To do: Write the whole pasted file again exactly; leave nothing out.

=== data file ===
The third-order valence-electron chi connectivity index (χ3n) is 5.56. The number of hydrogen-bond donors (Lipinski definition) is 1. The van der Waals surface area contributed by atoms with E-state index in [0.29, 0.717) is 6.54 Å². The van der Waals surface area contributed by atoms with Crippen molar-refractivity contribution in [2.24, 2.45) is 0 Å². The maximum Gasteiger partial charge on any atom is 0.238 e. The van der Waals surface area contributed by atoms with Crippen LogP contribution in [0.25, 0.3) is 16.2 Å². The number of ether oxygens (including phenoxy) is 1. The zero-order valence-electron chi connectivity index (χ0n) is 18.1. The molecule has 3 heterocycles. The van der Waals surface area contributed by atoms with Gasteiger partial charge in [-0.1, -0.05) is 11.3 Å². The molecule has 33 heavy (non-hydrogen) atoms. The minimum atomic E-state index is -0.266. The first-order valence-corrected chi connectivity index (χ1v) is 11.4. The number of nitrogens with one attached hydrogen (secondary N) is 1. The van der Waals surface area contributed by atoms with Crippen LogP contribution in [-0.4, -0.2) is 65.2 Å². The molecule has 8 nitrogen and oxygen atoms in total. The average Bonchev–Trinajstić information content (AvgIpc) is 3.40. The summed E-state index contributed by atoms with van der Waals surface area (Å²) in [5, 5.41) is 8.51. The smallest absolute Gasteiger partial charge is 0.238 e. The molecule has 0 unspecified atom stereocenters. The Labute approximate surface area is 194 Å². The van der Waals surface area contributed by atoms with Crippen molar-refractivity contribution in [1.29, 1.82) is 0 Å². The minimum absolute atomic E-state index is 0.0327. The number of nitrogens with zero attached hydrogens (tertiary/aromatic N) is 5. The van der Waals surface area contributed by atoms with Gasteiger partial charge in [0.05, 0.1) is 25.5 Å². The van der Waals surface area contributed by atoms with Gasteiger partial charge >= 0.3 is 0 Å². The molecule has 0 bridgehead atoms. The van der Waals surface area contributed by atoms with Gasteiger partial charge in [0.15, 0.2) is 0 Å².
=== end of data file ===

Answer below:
The third-order valence-electron chi connectivity index (χ3n) is 5.56. The number of hydrogen-bond donors (Lipinski definition) is 1. The van der Waals surface area contributed by atoms with E-state index in [0.29, 0.717) is 6.54 Å². The van der Waals surface area contributed by atoms with Crippen molar-refractivity contribution in [2.24, 2.45) is 0 Å². The maximum Gasteiger partial charge on any atom is 0.238 e. The van der Waals surface area contributed by atoms with Crippen LogP contribution in [0.25, 0.3) is 16.2 Å². The number of ether oxygens (including phenoxy) is 1. The zero-order valence-electron chi connectivity index (χ0n) is 18.1. The molecule has 3 heterocycles. The van der Waals surface area contributed by atoms with Gasteiger partial charge in [-0.1, -0.05) is 11.3 Å². The molecule has 33 heavy (non-hydrogen) atoms. The minimum atomic E-state index is -0.266. The first-order valence-corrected chi connectivity index (χ1v) is 11.4. The number of nitrogens with one attached hydrogen (secondary N) is 1. The van der Waals surface area contributed by atoms with Crippen LogP contribution in [-0.4, -0.2) is 65.2 Å². The molecule has 8 nitrogen and oxygen atoms in total. The average Bonchev–Trinajstić information content (AvgIpc) is 3.40. The summed E-state index contributed by atoms with van der Waals surface area (Å²) in [5, 5.41) is 8.51. The smallest absolute Gasteiger partial charge is 0.238 e. The molecule has 0 unspecified atom stereocenters. The Labute approximate surface area is 194 Å². The van der Waals surface area contributed by atoms with Crippen molar-refractivity contribution in [1.29, 1.82) is 0 Å². The minimum absolute atomic E-state index is 0.0327. The number of nitrogens with zero attached hydrogens (tertiary/aromatic N) is 5. The van der Waals surface area contributed by atoms with Gasteiger partial charge in [0.05, 0.1) is 25.5 Å². The van der Waals surface area contributed by atoms with Gasteiger partial charge >= 0.3 is 0 Å². The molecule has 0 bridgehead atoms. The van der Waals surface area contributed by atoms with Gasteiger partial charge in [0.15, 0.2) is 0 Å².